For we did love them, which is to say we watched them. Knew their habits and spoke gently and quietly about them. Loved them and did not ask for love in return.
Whenever we’re someplace waiting, my husband likes to hear small stories about my family. People knew my grandmother by her Siamese cats. She kept them in a room, on the third floor, and called it her cattery. For them I tried to play Mendelssohn, but the piano was on the first floor, a long way down. They could not—I was sure—even feel the vibrations. My mother worried to herself that my grandmother loved cats more than people. When my father came to this country and met my mother’s family, he’d joke that the cats knew more English words than he did, but no one, he told me, would laugh.
You know already that when my mother claimed to worry about people she often meant herself. I worried about her. I worried about dying before my parents did. I imagined it, every now and then, so the story had somewhere to exist. What I imagined: them having to take care of a half-conscious, half-knowing me in bed. My body, but my brain not there, and them dragging up their old arguments, as old as myself, because I could not stop them, lying there. Dear God, my husband said, that’s horrifying. I said, I’ll go back to my grandmother.
She was a biology professor, and she studied the bodies of cats. As she did with many creatures. In the summers we spent together in the Northeast, I’d go to her office and sit at her desk and twirl her Rolodex and write with highlighters all the names I knew in rainbows. Here’s the part I struggle to remember. In her lab there were dead cats sheathed in plastic. I was sure (was I?) they were not alive—unmoving, their fur at and all about them, some eyes open, some closed, their tongues out—they couldn’t be. They were the first dead red-blooded animals I’d seen. I had to say something to her. How could you? I began, meaning to ask how could she look at them. I made myself look. The way I made myself imagine my death. My inner eye has always made me see my sadness. The dead cats were together, hanging in plastic and on display, on hooks. Jesus, my husband said. You were just a kid to see that. So I’ll change the subject now, I said.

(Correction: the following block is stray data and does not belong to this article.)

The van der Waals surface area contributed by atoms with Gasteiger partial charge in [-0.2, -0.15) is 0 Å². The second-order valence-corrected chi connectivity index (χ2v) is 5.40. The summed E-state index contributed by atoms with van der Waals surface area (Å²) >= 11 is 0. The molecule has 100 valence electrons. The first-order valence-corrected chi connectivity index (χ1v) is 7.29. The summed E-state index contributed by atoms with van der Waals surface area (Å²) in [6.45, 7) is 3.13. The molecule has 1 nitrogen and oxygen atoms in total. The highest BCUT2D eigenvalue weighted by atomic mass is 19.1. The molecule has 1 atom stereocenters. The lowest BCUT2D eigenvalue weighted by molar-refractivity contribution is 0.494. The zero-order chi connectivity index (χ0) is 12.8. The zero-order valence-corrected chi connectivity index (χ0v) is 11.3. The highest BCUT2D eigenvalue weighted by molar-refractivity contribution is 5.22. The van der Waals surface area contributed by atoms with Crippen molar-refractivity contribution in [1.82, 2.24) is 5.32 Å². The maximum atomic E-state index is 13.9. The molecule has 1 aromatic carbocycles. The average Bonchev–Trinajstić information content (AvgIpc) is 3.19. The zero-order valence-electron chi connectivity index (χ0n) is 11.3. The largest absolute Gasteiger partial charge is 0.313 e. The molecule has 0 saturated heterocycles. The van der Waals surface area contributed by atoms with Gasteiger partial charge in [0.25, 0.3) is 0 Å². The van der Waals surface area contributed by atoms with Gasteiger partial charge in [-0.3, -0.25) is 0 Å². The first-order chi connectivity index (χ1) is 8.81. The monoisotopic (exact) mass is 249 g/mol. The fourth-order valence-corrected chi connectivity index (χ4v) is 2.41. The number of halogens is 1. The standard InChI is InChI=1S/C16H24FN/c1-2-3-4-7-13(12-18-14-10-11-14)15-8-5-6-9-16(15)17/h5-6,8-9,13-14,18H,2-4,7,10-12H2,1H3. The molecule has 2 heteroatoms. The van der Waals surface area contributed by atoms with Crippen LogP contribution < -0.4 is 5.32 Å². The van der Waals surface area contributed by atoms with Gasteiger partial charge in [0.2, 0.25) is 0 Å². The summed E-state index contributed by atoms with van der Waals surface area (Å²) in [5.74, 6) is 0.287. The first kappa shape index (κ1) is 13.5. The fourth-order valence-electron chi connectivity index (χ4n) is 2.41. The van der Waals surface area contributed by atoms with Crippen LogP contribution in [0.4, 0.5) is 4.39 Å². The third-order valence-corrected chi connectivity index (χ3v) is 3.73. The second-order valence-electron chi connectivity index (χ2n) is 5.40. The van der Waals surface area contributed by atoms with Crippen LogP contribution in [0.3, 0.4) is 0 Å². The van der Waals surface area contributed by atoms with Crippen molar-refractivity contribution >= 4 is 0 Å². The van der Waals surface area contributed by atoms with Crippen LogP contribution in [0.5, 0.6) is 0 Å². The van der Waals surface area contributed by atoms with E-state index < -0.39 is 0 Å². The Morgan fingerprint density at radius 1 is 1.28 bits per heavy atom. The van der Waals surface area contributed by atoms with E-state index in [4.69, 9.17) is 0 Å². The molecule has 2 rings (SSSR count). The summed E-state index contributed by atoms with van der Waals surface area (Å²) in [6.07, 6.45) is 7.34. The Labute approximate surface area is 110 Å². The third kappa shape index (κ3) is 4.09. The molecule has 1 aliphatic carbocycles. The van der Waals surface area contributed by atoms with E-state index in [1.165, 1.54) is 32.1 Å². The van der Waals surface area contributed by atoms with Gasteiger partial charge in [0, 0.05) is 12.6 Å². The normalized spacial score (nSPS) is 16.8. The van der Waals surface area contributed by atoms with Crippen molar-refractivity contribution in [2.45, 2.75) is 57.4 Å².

Once I saw a cat come back to life. She’d been in pain, and my grandmother and I drove her at night to the family vet. He was in a T-shirt; he was eating a sandwich. This was in a very small town. I was young and you know I could have details wrong. He put her in a small aquarium and dripped anesthesia inside through a metal tube, and we watched her head drop and then her body thud down on one side of the glass. I wanted to leave the room, but my grandmother said, You should see this. Like the piano, like Mendelssohn. A part of my education. He was still chewing a bite from his sandwich when he took Ginny Woolf from the aquarium and laid her on the examination table and made a long cut and showed me her organs and ovaries and, on her ovaries, small cysts. He felt them and tugged at them with his fingertips. He twisted.
Does she feel that? I asked. She’ll be sore tomorrow, he said. He sewed her up and placed her back in the aquarium, and I sat and sat through four songs without words, I hummed to myself until I watched her wake up and kept her sweet eyes open but down. God, we’ll never put our child through watching things like that, my husband said.
I’ve never owned a cat, and my grandmother died a few Novembers ago. Last Thanksgiving we spent at my mother’s. We were waiting for the rain to stop when her only cat came to rest herself in a swirl in my lap. She had wispy whiskers and a crooked tail and was small as a mixing bowl. No wonder, my husband said, and that was all, because he wanted me to ask what he meant by that. I said, What. No wonder that when we were ancient we’d worship them, he said. He stood and stretched. The rain’s letting up, he said, and it’s late now. We should start driving back. No, I said, that’s not it. You know the story only ends when I tell it to.
Originally published in ZYZZYVA No. 114. Copyright © 2019 by Olivia Clare.